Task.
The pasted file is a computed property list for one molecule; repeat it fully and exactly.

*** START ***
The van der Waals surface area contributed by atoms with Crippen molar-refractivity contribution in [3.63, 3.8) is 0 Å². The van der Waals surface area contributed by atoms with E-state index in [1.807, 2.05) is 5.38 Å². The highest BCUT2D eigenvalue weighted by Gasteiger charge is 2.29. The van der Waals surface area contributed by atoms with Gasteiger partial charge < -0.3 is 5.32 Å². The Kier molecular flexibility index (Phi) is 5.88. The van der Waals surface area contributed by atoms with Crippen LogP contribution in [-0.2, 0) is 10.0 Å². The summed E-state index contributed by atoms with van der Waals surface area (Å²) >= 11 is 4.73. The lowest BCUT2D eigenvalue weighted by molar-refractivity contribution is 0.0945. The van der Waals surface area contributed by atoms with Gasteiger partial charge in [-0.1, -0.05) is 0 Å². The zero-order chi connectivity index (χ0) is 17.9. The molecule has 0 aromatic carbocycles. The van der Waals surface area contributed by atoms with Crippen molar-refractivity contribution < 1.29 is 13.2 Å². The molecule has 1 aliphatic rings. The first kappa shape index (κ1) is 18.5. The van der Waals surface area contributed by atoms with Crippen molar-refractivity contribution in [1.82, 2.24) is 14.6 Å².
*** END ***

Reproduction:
The van der Waals surface area contributed by atoms with Crippen molar-refractivity contribution in [3.63, 3.8) is 0 Å². The van der Waals surface area contributed by atoms with E-state index in [1.807, 2.05) is 5.38 Å². The highest BCUT2D eigenvalue weighted by Gasteiger charge is 2.29. The van der Waals surface area contributed by atoms with Gasteiger partial charge < -0.3 is 5.32 Å². The Kier molecular flexibility index (Phi) is 5.88. The van der Waals surface area contributed by atoms with Crippen LogP contribution in [-0.2, 0) is 10.0 Å². The summed E-state index contributed by atoms with van der Waals surface area (Å²) >= 11 is 4.73. The lowest BCUT2D eigenvalue weighted by molar-refractivity contribution is 0.0945. The van der Waals surface area contributed by atoms with Gasteiger partial charge in [-0.1, -0.05) is 0 Å². The zero-order chi connectivity index (χ0) is 17.9. The molecule has 0 aromatic carbocycles. The van der Waals surface area contributed by atoms with Crippen molar-refractivity contribution < 1.29 is 13.2 Å². The molecule has 1 aliphatic rings. The first kappa shape index (κ1) is 18.5. The van der Waals surface area contributed by atoms with Crippen molar-refractivity contribution in [1.82, 2.24) is 14.6 Å².